The anomalous situation emerged as a natural outgrowth of the immigration patterns and immigrant needs in the New World. There is no doubt about this, and arguments from a strict “geographic” claim by one jurisdiction or another will have no success. This was clearly recognized by 1970, but little movement toward improving the matter was made until much more recently.
The formation of the Episcopal Assembly of (Canonical) Orthodox Bishops in the Americas was a move that indicated, at least to Orthodox Americans, the inevitability of a united American Orthodox Church, and the eventual recognition of such by the mother churches. It is far too premature to even speculate on what will happen in the future in this regard, but the very assembling of all Orthodox hierarchs is a move that can only benefit the Church in her mission in America.
The recent formation of the Episcopal Assembly, through the initiative of the Ecumenical Patriarchate, is an opportunity for working together from a common understanding, noting that final solutions will be confirmed by a general council. The ancient and autocephalous churches have called for the Orthodox throughout the so-called diaspora to form a plan that is workable and conducive to their own social context. This is precisely what is required to maintain unity, to foster better relationships, and to mature together in a fitting manner.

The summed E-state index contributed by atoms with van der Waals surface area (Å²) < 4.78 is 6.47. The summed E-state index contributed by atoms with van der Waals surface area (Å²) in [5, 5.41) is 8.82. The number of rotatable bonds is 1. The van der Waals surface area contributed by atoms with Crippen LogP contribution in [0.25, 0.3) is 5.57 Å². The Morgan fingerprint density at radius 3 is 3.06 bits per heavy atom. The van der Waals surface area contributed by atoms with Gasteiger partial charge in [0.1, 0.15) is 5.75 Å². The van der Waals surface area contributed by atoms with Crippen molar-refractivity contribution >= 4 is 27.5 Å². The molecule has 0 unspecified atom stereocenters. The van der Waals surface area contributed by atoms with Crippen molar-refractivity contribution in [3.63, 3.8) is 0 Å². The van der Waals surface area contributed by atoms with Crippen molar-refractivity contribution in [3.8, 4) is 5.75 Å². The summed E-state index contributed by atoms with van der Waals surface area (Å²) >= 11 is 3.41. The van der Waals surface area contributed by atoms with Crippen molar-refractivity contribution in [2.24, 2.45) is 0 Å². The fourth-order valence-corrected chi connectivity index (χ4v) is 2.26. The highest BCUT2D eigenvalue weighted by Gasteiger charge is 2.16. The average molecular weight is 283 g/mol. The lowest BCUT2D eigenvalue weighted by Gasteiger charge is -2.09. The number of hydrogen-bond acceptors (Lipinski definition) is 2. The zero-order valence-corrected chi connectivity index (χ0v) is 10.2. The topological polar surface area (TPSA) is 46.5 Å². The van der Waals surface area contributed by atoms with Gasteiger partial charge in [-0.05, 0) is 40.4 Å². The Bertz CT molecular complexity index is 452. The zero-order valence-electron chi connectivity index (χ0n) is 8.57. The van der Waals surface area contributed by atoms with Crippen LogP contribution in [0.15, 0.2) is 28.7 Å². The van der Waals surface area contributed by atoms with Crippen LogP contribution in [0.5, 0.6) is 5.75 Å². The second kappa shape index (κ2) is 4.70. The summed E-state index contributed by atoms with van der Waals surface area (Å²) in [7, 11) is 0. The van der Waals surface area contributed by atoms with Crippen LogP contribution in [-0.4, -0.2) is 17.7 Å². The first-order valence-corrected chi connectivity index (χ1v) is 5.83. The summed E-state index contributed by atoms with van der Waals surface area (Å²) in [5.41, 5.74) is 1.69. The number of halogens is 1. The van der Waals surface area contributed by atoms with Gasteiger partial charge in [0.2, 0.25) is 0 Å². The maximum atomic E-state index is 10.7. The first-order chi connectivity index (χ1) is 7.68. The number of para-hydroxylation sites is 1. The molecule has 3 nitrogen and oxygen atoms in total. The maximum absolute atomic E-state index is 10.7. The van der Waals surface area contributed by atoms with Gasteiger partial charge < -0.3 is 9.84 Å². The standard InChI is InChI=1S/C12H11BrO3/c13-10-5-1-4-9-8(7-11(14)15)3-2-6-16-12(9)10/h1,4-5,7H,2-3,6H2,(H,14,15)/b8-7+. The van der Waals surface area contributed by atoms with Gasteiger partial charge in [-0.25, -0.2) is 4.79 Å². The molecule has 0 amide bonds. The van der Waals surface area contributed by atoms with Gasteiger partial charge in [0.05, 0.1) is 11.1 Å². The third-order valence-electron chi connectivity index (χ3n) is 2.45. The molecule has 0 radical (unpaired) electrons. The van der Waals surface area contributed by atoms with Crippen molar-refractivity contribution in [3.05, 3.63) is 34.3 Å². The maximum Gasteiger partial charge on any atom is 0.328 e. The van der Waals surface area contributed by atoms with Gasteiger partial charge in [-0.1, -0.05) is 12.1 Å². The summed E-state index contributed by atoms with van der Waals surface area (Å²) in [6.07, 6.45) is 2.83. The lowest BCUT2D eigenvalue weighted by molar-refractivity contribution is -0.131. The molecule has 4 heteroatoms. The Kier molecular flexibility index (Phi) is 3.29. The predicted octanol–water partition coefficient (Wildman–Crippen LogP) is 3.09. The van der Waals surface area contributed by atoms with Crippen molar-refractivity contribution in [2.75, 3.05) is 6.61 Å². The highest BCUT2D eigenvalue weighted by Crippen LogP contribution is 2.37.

The Episcopal Assembly will also allow the necessary communication and cooperation to solve several of the other pressing challenges facing Orthodoxy in America. Or, at least, it will provide the necessary environment to calm undue but real concerns that persist in regard to Orthodoxy’s relationship with American society, particularly the issue of acclimation and accommodation.
CONCLUSION: ADVANTAGES FOR THE CHURCH
The people in the United States cherish the idea of freedom. Enshrined in their national anthem are the phrases, “land of the free and home of the brave.” As the seeds dispersed from throughout traditionally Orthodox lands and ancient patriarchates, the faithful have taken root in a land that requires salvation and affords, through the freedoms granted to all citizens, a great opportunity to the Church.